Like Kishinev, two years before,
The pogrom of the Easter days.
Yaakov then resolved to leave
With Chaya, his devoted wife,
Whose age that year was sixty-two;
Her name in English: ‘Eve,’ or ‘Life.’
Their daughter had a family,
Yaakov was her husband’s name.
Three generations sailed away,
To London’s thrumming docks they came:
This rough and ready sanctuary,
The city which I love and trust
And where my grandparents lie,
At peace amidst the English dust.
Then Malka was again with child
Her father now had passed away.
She wrote the number of the grave
In Edmonton where Yaakov lay
On the front page of her siddur
In Yiddish, using Hebrew script.
She was now forty. In due course
The well-known pains of labour gripped.
The child she bore was Yaakov too.
He was my father. Jacob. Jack;
A child of London, as am I,
To Russia we do not look back;
But when the revolution came
His grown-up sister Leah returned,
Inspired by the Soviets,
And how she died, we never learned,
In World War Two, she disappeared;
Among the ranks of those who died
Because they lived on Russian soil
When German forces occupied.
I firmly believe that document
Issued with the Tulchin stamp
Saved my father from the Nazis,
From the concentration camp,
He learned from newsreels of the Shoah,
Read of hideous events
But he survived and so I live,
How good, O Jacob, are thy tents!
Repeat These Words
It’s harder than ever to pray
God’s heard it so often before,
I don’t want to repeat myself,
I don’t want to repeat myself,
I’m afraid of being a bore
And some things I just cannot say.
It’s not easy getting to grips
With eternity and infinity,
I don’t want to repeat myself,
But rather to complete myself,
But how should I speak of divinity
If God doesn’t open my lips?
The words have endured wear and tear,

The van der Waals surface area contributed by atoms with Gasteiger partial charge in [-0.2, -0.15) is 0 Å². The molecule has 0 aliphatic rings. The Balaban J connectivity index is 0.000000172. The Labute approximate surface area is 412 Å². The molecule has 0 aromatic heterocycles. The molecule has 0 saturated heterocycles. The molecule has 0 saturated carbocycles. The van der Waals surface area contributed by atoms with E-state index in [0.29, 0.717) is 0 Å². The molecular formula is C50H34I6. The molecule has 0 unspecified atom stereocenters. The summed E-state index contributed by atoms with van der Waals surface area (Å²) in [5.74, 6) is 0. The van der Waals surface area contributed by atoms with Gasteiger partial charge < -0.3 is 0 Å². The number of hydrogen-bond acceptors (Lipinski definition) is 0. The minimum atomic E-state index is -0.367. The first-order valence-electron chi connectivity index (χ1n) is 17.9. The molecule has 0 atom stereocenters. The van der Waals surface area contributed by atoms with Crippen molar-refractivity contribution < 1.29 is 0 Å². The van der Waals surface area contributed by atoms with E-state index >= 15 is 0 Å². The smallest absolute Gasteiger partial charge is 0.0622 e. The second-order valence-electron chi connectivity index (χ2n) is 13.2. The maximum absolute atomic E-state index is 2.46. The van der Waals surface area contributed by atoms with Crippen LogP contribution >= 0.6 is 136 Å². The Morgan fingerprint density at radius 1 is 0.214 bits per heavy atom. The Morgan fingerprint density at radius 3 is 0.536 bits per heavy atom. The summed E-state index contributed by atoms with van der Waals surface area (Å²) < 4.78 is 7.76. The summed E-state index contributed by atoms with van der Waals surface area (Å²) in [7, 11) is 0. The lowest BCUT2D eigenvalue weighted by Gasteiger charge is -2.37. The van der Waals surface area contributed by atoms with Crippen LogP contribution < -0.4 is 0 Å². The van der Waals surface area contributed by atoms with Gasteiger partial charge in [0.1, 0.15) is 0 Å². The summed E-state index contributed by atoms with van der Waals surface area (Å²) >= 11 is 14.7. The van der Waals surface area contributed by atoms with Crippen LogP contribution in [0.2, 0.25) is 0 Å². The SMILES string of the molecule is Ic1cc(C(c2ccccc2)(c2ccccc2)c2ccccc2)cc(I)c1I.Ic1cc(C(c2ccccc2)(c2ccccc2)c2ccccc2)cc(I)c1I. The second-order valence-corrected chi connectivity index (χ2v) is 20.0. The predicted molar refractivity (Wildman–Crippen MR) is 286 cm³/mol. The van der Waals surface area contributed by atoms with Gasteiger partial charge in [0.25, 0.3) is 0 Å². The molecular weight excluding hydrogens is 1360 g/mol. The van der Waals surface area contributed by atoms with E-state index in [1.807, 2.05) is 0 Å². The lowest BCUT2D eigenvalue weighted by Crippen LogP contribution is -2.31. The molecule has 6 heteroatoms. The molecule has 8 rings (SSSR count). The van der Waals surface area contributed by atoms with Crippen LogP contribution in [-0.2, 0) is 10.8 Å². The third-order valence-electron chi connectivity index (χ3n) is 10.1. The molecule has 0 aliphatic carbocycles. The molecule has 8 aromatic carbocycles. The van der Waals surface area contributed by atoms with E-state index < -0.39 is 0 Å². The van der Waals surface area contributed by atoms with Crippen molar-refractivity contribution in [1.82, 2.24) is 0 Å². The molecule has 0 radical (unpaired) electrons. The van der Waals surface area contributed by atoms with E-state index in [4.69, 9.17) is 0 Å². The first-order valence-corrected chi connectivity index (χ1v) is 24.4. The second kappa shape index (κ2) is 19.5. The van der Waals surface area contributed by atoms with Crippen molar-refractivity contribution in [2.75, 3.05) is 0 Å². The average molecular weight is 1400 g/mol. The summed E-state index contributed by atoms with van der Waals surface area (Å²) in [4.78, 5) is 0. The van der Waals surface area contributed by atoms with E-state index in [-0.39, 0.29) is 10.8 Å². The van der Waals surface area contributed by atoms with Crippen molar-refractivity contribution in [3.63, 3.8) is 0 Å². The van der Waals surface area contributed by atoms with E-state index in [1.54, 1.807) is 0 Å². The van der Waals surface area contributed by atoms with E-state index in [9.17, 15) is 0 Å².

While I worship, petition and bless.
I don’t want to be insincere,
I wait for the meaning to reappear,
Sometimes I believe more, sometimes less,
And I’ve nothing, at times, to declare.
If my mouth will declare Your praise
The language may fashion the thought,
And the words of supplication
Determine the meditation
To which they gives support
Through each time-honoured ancient phrase.
At times, when my heart’s in my mouth
I’m in tune with a great cosmic beat
Then I don’t believe that I cheat myself
It’s all right to repeat myself,
It’s different each time I repeat,
With my right hand, yemini, to the south.
The Asked-For King
Anointed by Samuel, judge, seer and cleric,
Saul fell among prophets all speaking in tongues,
Impressionable, highly-strung and hysteric,
Saul prophesied too at the top of his lungs;
Prophets back then were obscure and elliptic
In trance-like states they shouted or muttered,
Unlike Samuel who, while being cryptic,
Was generally clear in such words as he uttered.
Now Samuel assembled the people and said:
‘Though God saved you from Egypt and slavery’s yoke,
By a fallible mortal you choose to be led,’
As if chilled at the thought, Samuel tightened his cloak.
He said ‘Lots will be drawn, tribe by tribe, clan by clan,
Then your king will be known by the lots, where they fall,’
Thus the search for the first king of Israel began
And the lot clearly fell to a Benjamite, Saul,
And up went the cry, ‘Where is Saul? He’s not here!’
He had fled from the noise, the acclaim of the crowd,
To hide among bags used for storing some gear
For it pained him to hear his own name called aloud.
They found him quite soon and the crowd was delighted,
Shouting ‘Long live the king!’ as if with one voice,
Even Samuel for once in his life grew excited,
Saying, ‘Look at the man who is truly God’s choice!’
Just a few made expressions of cynical doubt:
‘Can he save us in war? There’s not much he can do,
He lacks all authority, confidence, clout,’
Saul did not respond, but he heard and he knew.